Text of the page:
We may all have our own way to edit images, which can be a real joy or a bit of a relentless task when, after several days on location, there are thousands of images to edit. This description is based on Mac computer and Adobe Photoshop Lightroom Classic.
For this blog I am indebted to Morten Hilmer, a photographer whose approach to wildlife and conservation I wholly admire, along with his photographic style. Although I use a similar system, what makes Morten's simple and fluid is the initial run through once the camera raw images are available from linked up camera, on external hard drive or computer. This is the process. With Lightroom open, import the images into the Library and allow Initial Previews to load up. Next step is to use 'L' on the keyboard, the screen will turn black with just the images highlighted, double click the first image which will bring the size up to 'fill screen' size. Now this is the part I really like from Morten, view each image for little more than one second and allocate a 1 star rating, if you consider it is worthy of a rating, otherwise do not rate. Go right through the uploaded images rating those worthy of a star.
Double click 'L' on keyboard so the screen is back to 'Library' view, scroll up to "Attribute" and with the cursor select Rating - 1 star , this will bring up all the images which you have rated with one star. Now run through the starred images allowing about five seconds on each and re-rate them as befits your preference, quality and composition of each image. This time upping the star rating with options 2, 3, 4, 5, on the keyboard. Colour code rating is a further choice but I leave this for selections where clients request particular images; normally from a previously edited file. If you wish to colour code 6, 7, 8, 9 are red, yellow, green, blue respectively. Zero is non-rated. Once this stage has been completed you will have a selection of images to either file, convert or send out, representing your preferred choice of the highest quality from a particular uploaded shoot batch.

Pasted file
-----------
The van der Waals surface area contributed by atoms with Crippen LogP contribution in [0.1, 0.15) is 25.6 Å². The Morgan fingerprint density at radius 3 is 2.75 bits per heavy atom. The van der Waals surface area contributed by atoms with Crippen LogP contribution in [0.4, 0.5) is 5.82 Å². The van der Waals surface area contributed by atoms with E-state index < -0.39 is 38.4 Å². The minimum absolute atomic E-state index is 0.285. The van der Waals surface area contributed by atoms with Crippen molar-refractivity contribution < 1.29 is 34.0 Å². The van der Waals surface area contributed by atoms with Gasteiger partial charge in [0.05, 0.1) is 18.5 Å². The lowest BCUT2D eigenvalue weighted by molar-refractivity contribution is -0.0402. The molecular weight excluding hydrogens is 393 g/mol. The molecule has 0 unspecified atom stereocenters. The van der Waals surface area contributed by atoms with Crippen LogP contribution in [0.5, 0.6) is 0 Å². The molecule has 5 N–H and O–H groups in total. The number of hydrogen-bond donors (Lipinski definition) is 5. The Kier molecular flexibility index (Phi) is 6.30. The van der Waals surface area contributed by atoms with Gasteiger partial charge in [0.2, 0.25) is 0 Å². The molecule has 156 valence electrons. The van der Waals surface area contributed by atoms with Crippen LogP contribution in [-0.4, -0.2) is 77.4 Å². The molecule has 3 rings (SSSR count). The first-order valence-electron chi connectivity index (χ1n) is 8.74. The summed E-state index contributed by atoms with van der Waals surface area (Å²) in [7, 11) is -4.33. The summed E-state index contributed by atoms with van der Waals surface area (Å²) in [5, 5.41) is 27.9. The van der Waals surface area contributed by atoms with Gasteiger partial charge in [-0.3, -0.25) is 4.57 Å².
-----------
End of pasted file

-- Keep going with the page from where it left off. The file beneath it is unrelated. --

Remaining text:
I generally delete the unrated images, retain all the starred images with their keywords filing, on my system these are held on external drives. The final point Morten makes, is that he never deletes any images, with storage facility so cheap it is easy to move every image back onto a storage drive, allowing selection by keywords in the future. I do agree, but as I have a file structure including wildlife, travel, portraits, music and landscapes, I do delete and file in the respective category.
I will cover keywording in the next blog.
Morten's web site can be found at https://mortenhilmer.com